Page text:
• Journey management. SGT significantly improves traveler safety by working to control the variables that could negatively impact the security of a traveler. Some examples of these variables that could impact a traveler include but are not limited to:
  • Time spent in public spaces e.g. airports, sidewalks, restaurants, meeting points etc.
  • Unknown and/or unvetted drivers
  • Untrained drivers
  • Poor communication, monitoring, and oversight

Secure Transportation In Detail:

  • Travelers are more exposed to hazards when in transit – particularly when traveling by road or awaiting transportation outside of an airport, venue or business premises. The predominant risks include; crime, sexual assault, and attack.
  • A large amount of incidents tend to arise when people are in transit (especially traveling in vehicles), these include assault, theft, sexual attack, kidnap, fraud, and robbery.
  • The risk of road traffic crash is always the biggest danger to every traveler.
  • Medical emergency is often overlooked and whenever moving within a vehicle. If involved in an incident, medical response and emergency medical treatment may not be to the level that you get in your home country. Mid-level or minor issues can quickly develop, especially if in rural areas, or away from definitive and high-level medical care.

Executive Protection and Airport Transfers

  • An Executive Protection officer supporting an airport transfer facilitates a fast, efficient, and safe exit from the airport.  When arriving at the airport, the security driver will stay with the vehicle and identify vulnerable areas or unusual behavior and react accordingly.
  • They stage the vehicle nearby, ready to be called forward when appropriate. The EP officer positions at the passenger exit point and operates in a proactive threat detection role to identify any potential hostiles, and pre-empt potential dangers.
  • The Executive protection officer having been identified to the client prior (via a photo) as well as using other systems will provide a low-profile meet and greet service within the airport terminal and escort to the pick-up point.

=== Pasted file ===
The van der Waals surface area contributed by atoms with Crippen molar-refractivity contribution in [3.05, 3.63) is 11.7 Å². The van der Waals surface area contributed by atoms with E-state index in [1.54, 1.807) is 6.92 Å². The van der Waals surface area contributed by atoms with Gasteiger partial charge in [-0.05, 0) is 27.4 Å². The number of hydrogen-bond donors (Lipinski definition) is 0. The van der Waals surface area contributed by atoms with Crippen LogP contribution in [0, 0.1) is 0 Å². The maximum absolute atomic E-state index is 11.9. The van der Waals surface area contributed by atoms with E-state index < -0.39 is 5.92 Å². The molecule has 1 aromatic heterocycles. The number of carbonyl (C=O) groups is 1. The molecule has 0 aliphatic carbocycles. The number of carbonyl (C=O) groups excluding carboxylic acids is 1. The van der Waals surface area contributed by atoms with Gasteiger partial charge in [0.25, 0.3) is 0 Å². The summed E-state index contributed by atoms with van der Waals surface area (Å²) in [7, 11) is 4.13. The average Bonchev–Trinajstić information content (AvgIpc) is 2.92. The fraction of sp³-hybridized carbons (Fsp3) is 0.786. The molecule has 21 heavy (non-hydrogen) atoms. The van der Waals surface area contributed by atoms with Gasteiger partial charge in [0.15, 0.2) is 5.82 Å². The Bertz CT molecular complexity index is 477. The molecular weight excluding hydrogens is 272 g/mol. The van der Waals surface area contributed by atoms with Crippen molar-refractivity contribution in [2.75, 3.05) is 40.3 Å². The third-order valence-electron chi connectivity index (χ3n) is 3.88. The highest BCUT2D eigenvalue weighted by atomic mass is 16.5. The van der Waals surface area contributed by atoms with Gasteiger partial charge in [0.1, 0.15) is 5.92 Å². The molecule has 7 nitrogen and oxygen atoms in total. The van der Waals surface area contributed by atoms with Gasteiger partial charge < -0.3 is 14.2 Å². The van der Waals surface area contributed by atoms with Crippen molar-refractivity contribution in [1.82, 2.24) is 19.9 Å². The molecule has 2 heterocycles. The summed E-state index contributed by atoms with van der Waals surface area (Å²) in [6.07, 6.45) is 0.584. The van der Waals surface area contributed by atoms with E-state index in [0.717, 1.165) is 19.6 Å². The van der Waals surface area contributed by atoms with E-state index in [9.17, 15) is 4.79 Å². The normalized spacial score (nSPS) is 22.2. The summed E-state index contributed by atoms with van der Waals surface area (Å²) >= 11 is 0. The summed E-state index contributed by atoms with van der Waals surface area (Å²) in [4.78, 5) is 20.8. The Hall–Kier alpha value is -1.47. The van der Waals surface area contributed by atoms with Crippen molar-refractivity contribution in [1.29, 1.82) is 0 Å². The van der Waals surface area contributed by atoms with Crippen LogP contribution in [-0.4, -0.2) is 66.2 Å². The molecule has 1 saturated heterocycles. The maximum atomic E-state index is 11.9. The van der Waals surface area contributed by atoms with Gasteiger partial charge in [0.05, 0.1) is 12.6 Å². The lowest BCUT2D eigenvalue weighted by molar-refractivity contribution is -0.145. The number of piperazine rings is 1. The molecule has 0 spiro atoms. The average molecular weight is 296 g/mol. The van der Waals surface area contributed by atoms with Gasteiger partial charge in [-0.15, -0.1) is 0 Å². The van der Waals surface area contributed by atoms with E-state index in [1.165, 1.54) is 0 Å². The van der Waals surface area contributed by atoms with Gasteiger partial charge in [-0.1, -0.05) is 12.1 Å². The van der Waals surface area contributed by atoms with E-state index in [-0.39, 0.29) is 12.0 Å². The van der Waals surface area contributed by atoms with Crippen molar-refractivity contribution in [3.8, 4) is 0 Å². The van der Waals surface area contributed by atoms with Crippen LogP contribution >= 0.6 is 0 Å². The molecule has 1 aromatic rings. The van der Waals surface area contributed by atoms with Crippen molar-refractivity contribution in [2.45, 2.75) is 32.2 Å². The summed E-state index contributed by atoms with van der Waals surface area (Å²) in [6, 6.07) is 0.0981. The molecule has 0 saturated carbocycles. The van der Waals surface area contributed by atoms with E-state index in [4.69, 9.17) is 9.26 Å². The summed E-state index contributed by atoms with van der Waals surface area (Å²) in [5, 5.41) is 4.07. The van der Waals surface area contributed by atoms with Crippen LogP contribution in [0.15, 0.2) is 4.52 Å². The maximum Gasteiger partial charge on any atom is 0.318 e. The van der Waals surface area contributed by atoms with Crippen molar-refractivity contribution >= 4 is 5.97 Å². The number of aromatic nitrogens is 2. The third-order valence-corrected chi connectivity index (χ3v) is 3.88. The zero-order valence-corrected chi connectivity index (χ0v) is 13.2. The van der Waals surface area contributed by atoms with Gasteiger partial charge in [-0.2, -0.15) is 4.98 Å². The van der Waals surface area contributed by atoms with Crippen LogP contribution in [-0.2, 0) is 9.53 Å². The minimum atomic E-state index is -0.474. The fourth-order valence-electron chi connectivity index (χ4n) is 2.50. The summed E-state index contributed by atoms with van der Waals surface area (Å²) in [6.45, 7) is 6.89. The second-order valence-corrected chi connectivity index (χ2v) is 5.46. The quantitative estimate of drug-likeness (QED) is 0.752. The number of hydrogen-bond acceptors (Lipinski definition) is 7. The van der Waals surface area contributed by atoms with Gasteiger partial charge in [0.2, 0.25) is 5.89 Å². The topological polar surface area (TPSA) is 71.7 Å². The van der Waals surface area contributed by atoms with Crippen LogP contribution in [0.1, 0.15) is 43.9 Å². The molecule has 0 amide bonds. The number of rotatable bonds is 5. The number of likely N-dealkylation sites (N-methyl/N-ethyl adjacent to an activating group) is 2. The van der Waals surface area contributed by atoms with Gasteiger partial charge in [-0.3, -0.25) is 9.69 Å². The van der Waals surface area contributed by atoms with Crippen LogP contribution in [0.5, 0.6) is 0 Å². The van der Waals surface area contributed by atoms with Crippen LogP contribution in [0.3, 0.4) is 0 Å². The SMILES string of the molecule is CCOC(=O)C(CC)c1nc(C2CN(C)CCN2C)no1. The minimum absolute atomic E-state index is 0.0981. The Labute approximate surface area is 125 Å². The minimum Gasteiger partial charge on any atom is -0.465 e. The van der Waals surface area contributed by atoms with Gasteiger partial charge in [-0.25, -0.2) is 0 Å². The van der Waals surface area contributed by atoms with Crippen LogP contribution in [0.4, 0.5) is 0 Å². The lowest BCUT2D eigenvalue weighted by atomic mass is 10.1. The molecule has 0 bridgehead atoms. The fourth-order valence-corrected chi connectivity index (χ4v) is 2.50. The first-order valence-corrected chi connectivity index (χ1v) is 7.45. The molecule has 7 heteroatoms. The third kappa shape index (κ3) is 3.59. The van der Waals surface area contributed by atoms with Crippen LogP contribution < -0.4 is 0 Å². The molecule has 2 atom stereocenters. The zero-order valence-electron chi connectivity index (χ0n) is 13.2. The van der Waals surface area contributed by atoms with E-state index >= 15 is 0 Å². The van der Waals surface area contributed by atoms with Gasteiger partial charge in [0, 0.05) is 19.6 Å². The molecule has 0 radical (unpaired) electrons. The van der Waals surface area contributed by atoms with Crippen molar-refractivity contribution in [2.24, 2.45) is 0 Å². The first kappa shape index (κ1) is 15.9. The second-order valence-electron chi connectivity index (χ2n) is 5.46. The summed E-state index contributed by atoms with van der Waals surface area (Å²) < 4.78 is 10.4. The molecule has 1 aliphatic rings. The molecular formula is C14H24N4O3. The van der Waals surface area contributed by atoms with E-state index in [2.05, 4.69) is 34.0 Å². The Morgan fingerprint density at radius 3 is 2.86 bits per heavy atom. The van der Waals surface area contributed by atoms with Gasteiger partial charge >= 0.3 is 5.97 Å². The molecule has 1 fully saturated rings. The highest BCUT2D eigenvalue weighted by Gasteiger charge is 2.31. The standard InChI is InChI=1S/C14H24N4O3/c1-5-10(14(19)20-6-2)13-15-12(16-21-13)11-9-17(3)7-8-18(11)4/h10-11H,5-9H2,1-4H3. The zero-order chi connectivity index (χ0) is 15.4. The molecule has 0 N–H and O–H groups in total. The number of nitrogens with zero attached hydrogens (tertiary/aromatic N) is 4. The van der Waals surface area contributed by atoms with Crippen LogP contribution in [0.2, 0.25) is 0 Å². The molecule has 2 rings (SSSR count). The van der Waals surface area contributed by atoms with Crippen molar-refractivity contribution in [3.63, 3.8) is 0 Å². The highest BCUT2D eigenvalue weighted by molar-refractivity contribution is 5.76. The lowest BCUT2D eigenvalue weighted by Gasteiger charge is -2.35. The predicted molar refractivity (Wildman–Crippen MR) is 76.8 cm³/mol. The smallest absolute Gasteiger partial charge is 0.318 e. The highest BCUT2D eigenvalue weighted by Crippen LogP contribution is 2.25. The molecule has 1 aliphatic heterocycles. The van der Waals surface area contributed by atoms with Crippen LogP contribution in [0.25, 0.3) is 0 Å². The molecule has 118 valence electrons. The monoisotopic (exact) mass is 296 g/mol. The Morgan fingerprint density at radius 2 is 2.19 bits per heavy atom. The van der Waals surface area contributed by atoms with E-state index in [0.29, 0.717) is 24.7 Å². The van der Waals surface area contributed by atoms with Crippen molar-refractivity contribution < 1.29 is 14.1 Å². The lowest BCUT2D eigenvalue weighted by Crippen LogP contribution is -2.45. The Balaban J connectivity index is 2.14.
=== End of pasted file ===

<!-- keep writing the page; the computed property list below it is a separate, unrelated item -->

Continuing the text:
• Then, the Executive Protection officer ensure safe embus into the vehicle (now in-position kerbside) at a pre-arranged secure pick-up location.  This is the safest option and prevents the driver from leaving the vehicle, reducing exposure levels and enabling a more dynamic pick-up.
  • If there wasn’t an Executive Protection Officer, then the driver would have had to park the vehicle, meet the traveler/s and then escort them to the staging area. Which isn’t necessarily bad, but it is slower than the alternative. Depending on the airport this may require some extra time, parking ticket complications etc. However, for medium to high risk locations, any delays can increase risk. This is why it is important to make risk based, intelligence-led decisions.
  • SGT should be used by organizations in locations that they (the organization’s decision makers) assess to be at the appropriate risk level that should mandate extra precautions to be taken. Areas to assess include but are not limited to:
    • Crime levels including current incidents
    • Political stability
    • Road Infrastructure
    • Duration and route of travel/s
    • Topography
    • Road Traffic incident data
    • Cultural issues (e.g. female travel safety)

Executive and C-Suite Travel and Secure Transportation – Considerations

The key differentiator between C-suite and other travelers is primarily the likelihood of more complex itineraries, and last minute changes. The number of people involved in the management of that itinerary is often higher, and therefore most secure transportation services at the c-suite level often require significant project management and designated overwatch. The flexibility that is often required including the communication with multiple stakeholders and assessment and management of risk that adapts to the changes is often best aligned to SGT.

Female Travel Security and Secure Transportation

There are two risks that female travelers are more likely to fall victim to:

  1. Opportunistic violent crime e.g. mugging
  2. Sexual Assault

Criminals by nature are predators and will normally focus attention on ‘easy targets’. Sexual predators may focus on women they assume will not have anyone immediately ‘missing them’ or checking in on them. They will also more likely work to position themselves into a role, or place where they have the best chance of success.

The nature of the predominant risks makes rideshare services, and unregulated taxi services an increased risk for female travelers.

Other EP and SGT considerations:

  • Incident Response – what if a MCI, or serious issue occurs
  • Reputational Risk – if EP is not managed well it can have a negative impact
  • Logistical Support and time management – time is an extremely valuable resource/asset and EP by its nature improves efficiency.